My “year of COVID” started with me getting the flu the same exact week my work closed itself to customers and sent many of us to work from home. I took two days off to feel gross and panic about having COVID. When I went to CVS to get a flu test, I passed a mother with her son. She saw me in a mask and literally pulled her son away from me, hissing at him to not to touch anything. That was how the pandemic started for me.
A year later, it’s kind of shocking how normal my life feels now. I started to write that my life hasn’t really changed that much, but it has. I only worked at home for six weeks, but my husband’s been working from home for a year. We adopted a dog and have now planted our second annual garden, both of which I doubt would have happened without COVID. Though we’ve ordered takeout frequently, I have been to actual restaurants all of three times in the past year, insisting on patio seating every single time. We cancelled plans to attend a wedding my husband was supposed to be in. We’ve done the extended family Zooms. I’ve visited family in person and felt anxious and guilty each time.
Hope’s on the horizon, though. The vaccine rollout in Tennessee is chugging along, and with warmer weather upon us, it’s easier to get together with friends outdoors, which I’m comfortable with. I prefer outdoor activities anyway. It’s kind of a horrible milestone, but with so many people already having had COVID and that many more getting the vaccine, the risk of catching it gets lower each day. So even though it will be a few more months before I’m eligible for my shot, I’m feeling much better about the immediate future than I did at this time last year.
However, there’s one thing about approaching the post-pandemic phase that I don’t like. And that’s COVID storylines in TV shows.
My husband has recently been bingeing his way through the show 911. I’ve been trying not to get sucked in, but it’s a good show. It has a good mix of characters, a nice balance between episodic and ongoing storylines, and great LGBTQ representation and racial diversity within the cast.
But! As we have caught up to the episodes that are coming out now, they introduced it. Show characters are wearing masks. Parents are dealing with online school. Offhand comments about certain shops being closed or items scarce are popping up in the dialogue. Heck, even Zoom meetings have made an appearance. And 911 isn’t the only show doing this. I’ve even seen new book announcements from my favorite authors that feature pandemic plots. It’s everywhere.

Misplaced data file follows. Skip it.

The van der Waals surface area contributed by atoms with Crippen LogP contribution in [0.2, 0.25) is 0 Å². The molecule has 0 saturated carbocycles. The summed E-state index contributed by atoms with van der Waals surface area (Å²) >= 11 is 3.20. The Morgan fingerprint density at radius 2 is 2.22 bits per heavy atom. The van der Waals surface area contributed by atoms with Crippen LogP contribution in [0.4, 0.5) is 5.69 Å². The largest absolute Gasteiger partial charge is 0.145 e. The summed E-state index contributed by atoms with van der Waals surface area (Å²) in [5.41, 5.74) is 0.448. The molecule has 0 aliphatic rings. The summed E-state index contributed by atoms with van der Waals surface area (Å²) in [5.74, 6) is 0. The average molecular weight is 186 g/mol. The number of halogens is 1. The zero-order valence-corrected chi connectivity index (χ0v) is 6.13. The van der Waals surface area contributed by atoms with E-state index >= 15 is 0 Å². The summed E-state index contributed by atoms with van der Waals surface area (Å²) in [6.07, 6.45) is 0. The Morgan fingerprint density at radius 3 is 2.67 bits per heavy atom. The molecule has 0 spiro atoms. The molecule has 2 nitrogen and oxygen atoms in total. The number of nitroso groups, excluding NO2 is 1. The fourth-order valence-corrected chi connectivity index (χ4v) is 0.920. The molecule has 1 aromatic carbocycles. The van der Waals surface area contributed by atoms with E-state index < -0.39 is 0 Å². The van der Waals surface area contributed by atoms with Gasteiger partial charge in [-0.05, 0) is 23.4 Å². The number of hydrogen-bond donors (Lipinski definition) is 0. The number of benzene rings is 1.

I get that art and media are important ways that society works through collective emotions. And as far as TV and movies go, I like that having COVID storylines in shows means actors wearing masks, which allows producers to more safely continue working and creating. That’s definitely a good thing. In another year or two or three, I might be interested in a fictional show about COVID. But right now I don’t want anything to do with it. I’ve made it through the past year unscathed, relatively speaking, and it is still way, way too soon for me. The COVID outlook is looking up, but it’s far from over. I’m still living through a pandemic as far as I’m concerned, and I don’t want to see any random COVID storylines until they’re something I can look back on as firmly in the past.
Throughout a lot of my life, shows and books and movies have functioned as an escape, a chance to be someone else for awhile, to live vicariously through a character. My media tastes have changed as I’ve gotten older in that I read and watch and listen in an attempt to understand the world around me and how others experience it. I read a lot more nonfiction than I used to and listen to political podcasts. But in between the heavy, important stuff, I take a break with a beach read or a funny podcast that doesn’t take much thinking. It’s how I retain balance and sanity. I can’t do that when taking a break from pandemic life to watch a show means watching fictional characters live their own pandemic lives. So for now, I’m skipping every book, show, or movie that so much as hints at COVID.
What are your thoughts on COVID storylines in media?